[Shaykh Abdul Hakim Murad begins with an opening du’ā] Al-salām ‘alaykum everyone. It’s good of you to attend. And I’m very happy to welcome you all on behalf of all different kinds of people and things; partly in my capacity as one of the co-ordinators of the Cambridge Interfaith Programmes, and as one of the signatories of The Common Word, the kalimatun sawā’ document, which Abdul Rahman has just reminded you of. And also on behalf of the rather interesting Considerable infrastructure that Cambridge Islām is already developing. I recall that in the rather distant days of the early 1908’s when I ran the Islāmic Society at this University we would use not this space for our meetings, but the tiny little Bevin room next door. I recall once inviting a speaker from the Central Mosque in London to addressthe Muslims of Cambridge and precisely three people turned up; and the notion once again that I may be in the hot seat, two decadeson, chairing such an illustrious gathering of great ‘Ulamā’ and Scholars, people of Dhikr, who have taken the trouble and the time in order to visit this little misty island to benefit us with the knowledge, the wisdom and their nasiha. It would have been very strange thing for us to imagine wa lilahi fī khalqihi shu’ūn and we cannot know the ghayb and the future, and in shā’ Allah it’s a good ishāra that there should be such a flowering and expansion of the Muslim Community here so that we can attempt truly to welcome you all. I mentioned that I was one of the signatories of this document, and Abdul Rahman very ably spelt out some of the pros and cons that Muslim public opinion generally around the world has felt when considering this type of initiative. Very often there is a hesitation on the part of those who think that interfaith dialogue is engaging with the West in an insignificant way; that the West, as it impinges on the Muslims, politically, economically, sociologically, and in other ways as well, is experienced not as a religious phenomenon, but as an economic phenomena – as a materialistic civilisation – and therefore what is the point in engaging with the residual religious elements of life of the West when it has been so thoroughly sidelined. And I think that the response to that has become quite clear and unarguable in recent years into as far as we can see particularly in American politics, an increasing infusion between faith and public policy. Not just with domestic


issues– such as the rights of minorities – and issuessuch as abortion and creationism in schools, but also in foreign policy issuespertaining to the Arab –Israeli dispute, Iraq, Afghanistan, and an increasing number of other flash points that bear immediately upon the concerns and vulnerabilities of Muslims. There is clearly a religious element that is flowing into their politics. And therefore it seemsto me, and this is really why I put my name to the document, that by attempting to bypassthose increasingly tired secular voices in the West, and engaging with the West in that area which many take to be what is at its heart and what is at its core, still, that is to say belief in God, if we engage not as a materialistic civilisation, but in so far that they can still be recognised as ‘Ahl Al-Kitāb’ then we will actually find some sort of common ground. It’s hard for us to engagewith them as a materialistic civilisation, becausethat’s not what we are as Muslims, or not what we aspire to be. Even materialists find it hard to deal with each other on the basis of principle; ‘How can Las Vegasspeak to Dubai?’ for instance. What kind of communication could we have if it was those aspects of our two civilisations that were to be at the forefront of the conversation? But faith does speak to faith. The Arch Bishop can speak to the Mufti. There are considerably, historic, deeply engrained differences of course, but there is also a common principle, which is so frequently indicated in the Qur’ān. And it does seem to me, as Muslims we are in a privileged position. It’s easy for us to speak to other Abrahamic believers than it is for them to speak to us. Becausewe have already hard-wired into the logic boards of our basic religious assumptions, the idea that at that point of origin, those religions were perfect, divine interventions that brought the principles of Tawhīd and human fellowship, into the troubled story of humanity. We may not agree with all the subsequent evolutions of their teachings, in fact, we frequently don’t. We may not agree with their current religiously motivated politics, but we can certainly deal with them as Ahl Al-Kitāb – people of Scriptures – and as people who follow some of the greatest Ul AlAdtham, the greatest, most determined, Messengers that Allah subhāna wa ta’ala has sent to His Creation. And the Jew and the Christian is not quite so able to do that, in terms of the triangle of the Abrahamic faiths, becauseone or perhaps two points of the triangle, will for them, be a bone of contention and perhaps one of the biggest sources of doubt and confusion for them in the way they view Allah subhāna wa ta’ala’s interaction with history. So I think for all of these reasons, and becauseof the increasing centrality of religion in world affairs and also becauseof our privileged and fortunate and blessed position as followers of the Khatim Al – Anbiyā’, ‘alayhi Al-salām, the seal of the Messengers, that we are being called at this time, to engagein the West on the basis of sacred principles, rather than on the basis of cynical trade-off considerations of mutual gains and co-existence. Allahu ‘alam. But as somebody who is very happy to be one of the helpers and servants of this morning’s event, I’m looking forward very much, as I’m sure you all are, the wisdom and the nasiha of our Shaykhs. Barik Allahu fīkum. Al-salām ‘alaykum wa Rahmat Allah.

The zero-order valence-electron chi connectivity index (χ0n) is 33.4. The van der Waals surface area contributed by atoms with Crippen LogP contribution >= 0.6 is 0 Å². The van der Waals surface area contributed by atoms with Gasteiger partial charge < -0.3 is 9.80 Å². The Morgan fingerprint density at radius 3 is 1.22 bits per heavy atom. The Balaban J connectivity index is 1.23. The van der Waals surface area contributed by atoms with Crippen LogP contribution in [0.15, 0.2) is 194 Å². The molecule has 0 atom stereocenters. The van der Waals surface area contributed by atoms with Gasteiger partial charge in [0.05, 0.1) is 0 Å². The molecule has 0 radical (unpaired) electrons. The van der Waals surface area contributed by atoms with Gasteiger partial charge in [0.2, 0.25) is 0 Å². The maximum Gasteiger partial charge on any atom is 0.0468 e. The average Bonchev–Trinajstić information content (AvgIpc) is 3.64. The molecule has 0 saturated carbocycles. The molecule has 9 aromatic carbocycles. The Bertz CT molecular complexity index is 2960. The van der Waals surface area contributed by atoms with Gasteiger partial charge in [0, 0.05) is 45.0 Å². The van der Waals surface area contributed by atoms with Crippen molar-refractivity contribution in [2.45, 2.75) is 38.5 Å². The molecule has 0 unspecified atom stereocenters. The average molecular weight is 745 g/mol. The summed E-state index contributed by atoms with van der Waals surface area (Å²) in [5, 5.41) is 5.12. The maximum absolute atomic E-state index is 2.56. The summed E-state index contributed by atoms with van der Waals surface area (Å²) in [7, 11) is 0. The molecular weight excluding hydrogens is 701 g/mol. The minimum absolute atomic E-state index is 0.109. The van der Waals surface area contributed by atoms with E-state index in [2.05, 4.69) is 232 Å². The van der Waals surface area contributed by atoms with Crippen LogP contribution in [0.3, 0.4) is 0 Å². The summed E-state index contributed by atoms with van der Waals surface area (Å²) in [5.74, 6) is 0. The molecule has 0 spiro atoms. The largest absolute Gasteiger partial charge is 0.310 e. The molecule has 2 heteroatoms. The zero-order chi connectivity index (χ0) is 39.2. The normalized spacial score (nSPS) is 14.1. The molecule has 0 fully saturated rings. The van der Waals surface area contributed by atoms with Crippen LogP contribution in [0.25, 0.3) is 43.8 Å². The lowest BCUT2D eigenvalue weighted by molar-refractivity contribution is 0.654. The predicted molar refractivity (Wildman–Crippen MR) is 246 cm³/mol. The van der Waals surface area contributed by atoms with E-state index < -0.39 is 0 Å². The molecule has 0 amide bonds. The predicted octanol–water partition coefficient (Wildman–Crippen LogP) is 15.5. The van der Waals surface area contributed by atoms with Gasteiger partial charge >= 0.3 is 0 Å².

Shaykh AHM - Common Word - Win  

It’s good of you to attend. And I’m very happy to welcome you all on behalf of all different kinds of people and things; partly in my capaci...

Shaykh AHM - Common Word - Win  

It’s good of you to attend. And I’m very happy to welcome you all on behalf of all different kinds of people and things; partly in my capaci...